46.2.7 Numerical Hessian (NUMHESS)
If this directive is present a numerical Hessian is computed using
finite differences. If analytical gradients are available,
one can use forward gradient differences (needs one gradient
calculation for each coordinate) or central differences
(more accurate, needs two gradient calculations for each coordinate).
For transition state optimizations it is usually sufficient
to use forward differences. If analytical gradients are not
available for the optimized method, the energy is differentiated twice.
In this case only central differences are possible.
The following options can be given:
- hstep=-1: Don't calculate numerical hessian (default for minimization);
hstep=0 Calculate numerical hessian only once at the start of the optimization (default for transition state searches).
hstep=n Calculate numerical hessian after each n optimization steps.
This is useful for difficult transition state optimizations (e.g. if the eigenvalue structure of the hessian changes during the optimization).
- Use forward differences (default).
- Use the more accurate central differences.
- Step length for distances (in bohr). The default is 0.01.
- Step length for angles (in degree). The default is 0.5 or 1 for angles below and above 90 degree, respectively.
- Step length for symmetrical displacements (in bohr). The default is 0.01.
- Use given variable for numerical calculation of the Hessian. Note that
this disables the use of gradients, and Hessian evaluation can be very expensive.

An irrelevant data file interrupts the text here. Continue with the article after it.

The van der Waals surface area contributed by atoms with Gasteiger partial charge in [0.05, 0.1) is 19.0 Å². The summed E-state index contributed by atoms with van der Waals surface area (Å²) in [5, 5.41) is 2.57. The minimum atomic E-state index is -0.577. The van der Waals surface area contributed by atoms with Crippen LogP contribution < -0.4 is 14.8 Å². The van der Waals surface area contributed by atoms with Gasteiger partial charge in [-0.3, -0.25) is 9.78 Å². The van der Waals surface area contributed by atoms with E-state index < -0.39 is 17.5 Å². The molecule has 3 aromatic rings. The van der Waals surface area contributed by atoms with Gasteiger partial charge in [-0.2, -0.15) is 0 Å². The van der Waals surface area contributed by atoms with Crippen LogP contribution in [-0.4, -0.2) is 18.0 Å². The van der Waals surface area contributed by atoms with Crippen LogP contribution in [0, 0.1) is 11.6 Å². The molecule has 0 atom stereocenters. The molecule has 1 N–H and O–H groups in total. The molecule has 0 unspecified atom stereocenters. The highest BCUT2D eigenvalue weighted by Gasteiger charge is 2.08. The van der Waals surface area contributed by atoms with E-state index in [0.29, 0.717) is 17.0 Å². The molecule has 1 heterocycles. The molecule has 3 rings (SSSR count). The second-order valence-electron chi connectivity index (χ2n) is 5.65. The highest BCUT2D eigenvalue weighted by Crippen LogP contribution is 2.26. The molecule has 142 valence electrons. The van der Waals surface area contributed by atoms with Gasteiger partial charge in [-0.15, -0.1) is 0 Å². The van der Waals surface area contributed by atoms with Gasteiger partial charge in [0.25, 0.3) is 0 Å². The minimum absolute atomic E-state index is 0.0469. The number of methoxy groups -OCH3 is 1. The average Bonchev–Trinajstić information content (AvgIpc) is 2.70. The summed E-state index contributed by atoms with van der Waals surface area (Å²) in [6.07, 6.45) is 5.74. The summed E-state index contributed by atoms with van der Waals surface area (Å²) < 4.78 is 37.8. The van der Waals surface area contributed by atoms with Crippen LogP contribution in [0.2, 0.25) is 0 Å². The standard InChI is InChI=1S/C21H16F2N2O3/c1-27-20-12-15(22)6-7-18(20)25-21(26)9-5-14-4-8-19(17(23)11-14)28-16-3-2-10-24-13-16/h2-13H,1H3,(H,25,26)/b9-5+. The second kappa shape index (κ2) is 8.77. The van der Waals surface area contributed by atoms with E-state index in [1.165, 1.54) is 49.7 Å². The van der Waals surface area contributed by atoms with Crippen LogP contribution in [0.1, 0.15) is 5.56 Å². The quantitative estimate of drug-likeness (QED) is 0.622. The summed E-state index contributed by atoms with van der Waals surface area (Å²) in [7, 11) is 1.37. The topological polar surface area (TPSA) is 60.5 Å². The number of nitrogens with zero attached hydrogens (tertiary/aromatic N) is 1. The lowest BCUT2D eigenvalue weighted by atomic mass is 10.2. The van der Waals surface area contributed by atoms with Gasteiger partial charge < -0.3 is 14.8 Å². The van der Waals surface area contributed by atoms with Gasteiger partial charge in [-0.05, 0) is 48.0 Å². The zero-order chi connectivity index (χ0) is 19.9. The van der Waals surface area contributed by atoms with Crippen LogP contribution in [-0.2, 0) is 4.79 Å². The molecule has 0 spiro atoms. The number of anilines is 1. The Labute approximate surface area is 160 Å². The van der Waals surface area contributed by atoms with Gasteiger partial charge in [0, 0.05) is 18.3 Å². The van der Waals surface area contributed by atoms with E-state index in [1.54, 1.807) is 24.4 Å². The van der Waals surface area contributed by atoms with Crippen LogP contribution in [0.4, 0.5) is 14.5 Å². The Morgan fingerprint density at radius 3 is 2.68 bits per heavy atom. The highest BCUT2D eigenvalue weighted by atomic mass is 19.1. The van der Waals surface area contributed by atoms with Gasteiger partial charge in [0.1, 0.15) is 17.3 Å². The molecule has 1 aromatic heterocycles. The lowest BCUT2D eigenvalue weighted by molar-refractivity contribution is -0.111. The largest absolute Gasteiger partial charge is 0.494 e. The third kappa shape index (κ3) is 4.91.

- Procedure to be used for computing Hessian.
This procedure must be
define a complete energy calculation (orbital optimization and correlation treatment). A different method
can be used than for the optimized energy. For instance, an MP2 hessian can be used for CCSD(T) optimizations, or
a CASPT2 hessian for MRCI optimizations. By default, the same procedure is used for the hessian as for the optimized energy.
- type can be one of the following:
Note that the displacement type for gradient and hessian must be the same.
- Use symmetric displacement coordinates (default). This is the
only recommended option.
- Use cartesian displacements (not recommended). This requires many more energy
calculations than necessary and does not preserve the molecular symmetry.
- Use symmetry-unique cartesian displacements (not recommended)
- icalc=0: Recalculate the complete Hessian matrix numerically after each hstep optimization steps (default).
icalc=1 (currently disabled): Recalculate selected Hessian matrix elements if the relative deviation of this element before and after
update (see UPDATE, section 46.2.9) is larger than thresh.
If thresh is not specified, a default value of (i.e. a maximum deviation of ) is used.
icalc=2 (currently disabled): Recalculate complete Hessian matrix if the RMS deviation of the Hessian matrix before and after update is larger than .
If thresh is not specified a default value of is used.
- Threshold for partial or dynamical update of hessian, see above